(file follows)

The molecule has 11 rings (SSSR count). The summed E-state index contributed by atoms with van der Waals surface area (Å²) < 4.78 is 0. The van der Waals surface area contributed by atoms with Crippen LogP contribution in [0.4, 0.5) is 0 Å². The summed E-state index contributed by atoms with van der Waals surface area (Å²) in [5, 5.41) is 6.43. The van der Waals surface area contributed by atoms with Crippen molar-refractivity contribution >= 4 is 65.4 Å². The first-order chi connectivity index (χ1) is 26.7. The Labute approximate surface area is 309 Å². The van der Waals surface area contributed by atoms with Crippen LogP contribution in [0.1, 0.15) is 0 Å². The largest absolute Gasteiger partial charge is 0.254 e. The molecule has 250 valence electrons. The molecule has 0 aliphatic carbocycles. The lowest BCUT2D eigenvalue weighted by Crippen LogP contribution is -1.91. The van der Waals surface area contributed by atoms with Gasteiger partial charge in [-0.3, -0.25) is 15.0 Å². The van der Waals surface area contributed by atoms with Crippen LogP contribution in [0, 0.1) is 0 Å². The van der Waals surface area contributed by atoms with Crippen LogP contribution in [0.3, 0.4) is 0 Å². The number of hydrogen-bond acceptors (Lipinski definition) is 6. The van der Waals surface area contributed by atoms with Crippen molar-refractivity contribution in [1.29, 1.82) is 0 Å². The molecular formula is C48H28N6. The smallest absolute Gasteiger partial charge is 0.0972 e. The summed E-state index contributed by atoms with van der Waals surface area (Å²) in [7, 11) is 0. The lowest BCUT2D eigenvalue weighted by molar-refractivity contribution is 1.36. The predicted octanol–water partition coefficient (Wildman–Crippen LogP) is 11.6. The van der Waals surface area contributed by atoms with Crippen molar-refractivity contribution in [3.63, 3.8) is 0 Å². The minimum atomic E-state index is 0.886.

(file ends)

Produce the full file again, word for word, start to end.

The molecule has 11 rings (SSSR count). The summed E-state index contributed by atoms with van der Waals surface area (Å²) < 4.78 is 0. The van der Waals surface area contributed by atoms with Crippen LogP contribution in [0.4, 0.5) is 0 Å². The summed E-state index contributed by atoms with van der Waals surface area (Å²) in [5, 5.41) is 6.43. The van der Waals surface area contributed by atoms with Crippen molar-refractivity contribution >= 4 is 65.4 Å². The first-order chi connectivity index (χ1) is 26.7. The Labute approximate surface area is 309 Å². The van der Waals surface area contributed by atoms with Crippen LogP contribution in [0.1, 0.15) is 0 Å². The largest absolute Gasteiger partial charge is 0.254 e. The molecule has 250 valence electrons. The molecule has 0 aliphatic carbocycles. The lowest BCUT2D eigenvalue weighted by Crippen LogP contribution is -1.91. The van der Waals surface area contributed by atoms with Gasteiger partial charge in [-0.3, -0.25) is 15.0 Å². The van der Waals surface area contributed by atoms with Crippen LogP contribution in [0, 0.1) is 0 Å². The van der Waals surface area contributed by atoms with Crippen LogP contribution in [0.3, 0.4) is 0 Å². The number of hydrogen-bond acceptors (Lipinski definition) is 6. The van der Waals surface area contributed by atoms with Crippen molar-refractivity contribution in [1.29, 1.82) is 0 Å². The molecular formula is C48H28N6. The smallest absolute Gasteiger partial charge is 0.0972 e. The summed E-state index contributed by atoms with van der Waals surface area (Å²) in [7, 11) is 0. The lowest BCUT2D eigenvalue weighted by molar-refractivity contribution is 1.36. The predicted octanol–water partition coefficient (Wildman–Crippen LogP) is 11.6. The van der Waals surface area contributed by atoms with Crippen molar-refractivity contribution in [3.63, 3.8) is 0 Å². The minimum atomic E-state index is 0.886.